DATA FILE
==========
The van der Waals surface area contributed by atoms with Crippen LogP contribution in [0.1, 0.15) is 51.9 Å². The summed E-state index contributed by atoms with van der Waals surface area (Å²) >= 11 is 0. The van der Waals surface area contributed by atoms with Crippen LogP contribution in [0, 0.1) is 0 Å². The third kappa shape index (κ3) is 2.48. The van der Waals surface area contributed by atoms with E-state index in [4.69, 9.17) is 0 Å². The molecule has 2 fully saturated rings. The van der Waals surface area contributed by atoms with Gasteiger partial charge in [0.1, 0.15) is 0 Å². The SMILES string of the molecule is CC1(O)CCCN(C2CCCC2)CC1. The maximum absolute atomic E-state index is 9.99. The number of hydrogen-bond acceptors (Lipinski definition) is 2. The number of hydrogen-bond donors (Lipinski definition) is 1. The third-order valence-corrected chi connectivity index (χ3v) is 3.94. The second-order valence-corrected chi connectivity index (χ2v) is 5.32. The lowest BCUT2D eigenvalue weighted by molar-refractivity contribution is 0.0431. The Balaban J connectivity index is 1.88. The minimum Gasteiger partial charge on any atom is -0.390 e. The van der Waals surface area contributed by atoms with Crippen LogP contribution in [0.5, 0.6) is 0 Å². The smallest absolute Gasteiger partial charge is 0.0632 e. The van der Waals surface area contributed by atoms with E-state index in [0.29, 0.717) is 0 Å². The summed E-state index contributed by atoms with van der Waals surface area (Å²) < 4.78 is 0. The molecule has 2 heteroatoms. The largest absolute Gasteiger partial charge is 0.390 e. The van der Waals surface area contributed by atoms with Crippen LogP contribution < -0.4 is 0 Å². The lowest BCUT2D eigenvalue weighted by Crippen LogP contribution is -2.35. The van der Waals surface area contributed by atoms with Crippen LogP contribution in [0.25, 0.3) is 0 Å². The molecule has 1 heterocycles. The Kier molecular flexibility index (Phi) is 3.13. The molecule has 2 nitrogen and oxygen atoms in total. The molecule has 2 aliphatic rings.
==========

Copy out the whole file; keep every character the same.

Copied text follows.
The van der Waals surface area contributed by atoms with Crippen LogP contribution in [0.1, 0.15) is 51.9 Å². The summed E-state index contributed by atoms with van der Waals surface area (Å²) >= 11 is 0. The van der Waals surface area contributed by atoms with Crippen LogP contribution in [0, 0.1) is 0 Å². The third kappa shape index (κ3) is 2.48. The van der Waals surface area contributed by atoms with E-state index in [4.69, 9.17) is 0 Å². The molecule has 2 fully saturated rings. The van der Waals surface area contributed by atoms with Gasteiger partial charge in [0.1, 0.15) is 0 Å². The SMILES string of the molecule is CC1(O)CCCN(C2CCCC2)CC1. The maximum absolute atomic E-state index is 9.99. The number of hydrogen-bond acceptors (Lipinski definition) is 2. The number of hydrogen-bond donors (Lipinski definition) is 1. The third-order valence-corrected chi connectivity index (χ3v) is 3.94. The second-order valence-corrected chi connectivity index (χ2v) is 5.32. The lowest BCUT2D eigenvalue weighted by molar-refractivity contribution is 0.0431. The Balaban J connectivity index is 1.88. The minimum Gasteiger partial charge on any atom is -0.390 e. The van der Waals surface area contributed by atoms with Crippen LogP contribution in [0.5, 0.6) is 0 Å². The smallest absolute Gasteiger partial charge is 0.0632 e. The van der Waals surface area contributed by atoms with E-state index in [0.29, 0.717) is 0 Å². The summed E-state index contributed by atoms with van der Waals surface area (Å²) < 4.78 is 0. The molecule has 2 heteroatoms. The largest absolute Gasteiger partial charge is 0.390 e. The van der Waals surface area contributed by atoms with Crippen LogP contribution < -0.4 is 0 Å². The lowest BCUT2D eigenvalue weighted by Crippen LogP contribution is -2.35. The van der Waals surface area contributed by atoms with Crippen LogP contribution in [0.25, 0.3) is 0 Å². The molecule has 1 heterocycles. The Kier molecular flexibility index (Phi) is 3.13. The molecule has 2 nitrogen and oxygen atoms in total. The molecule has 2 aliphatic rings.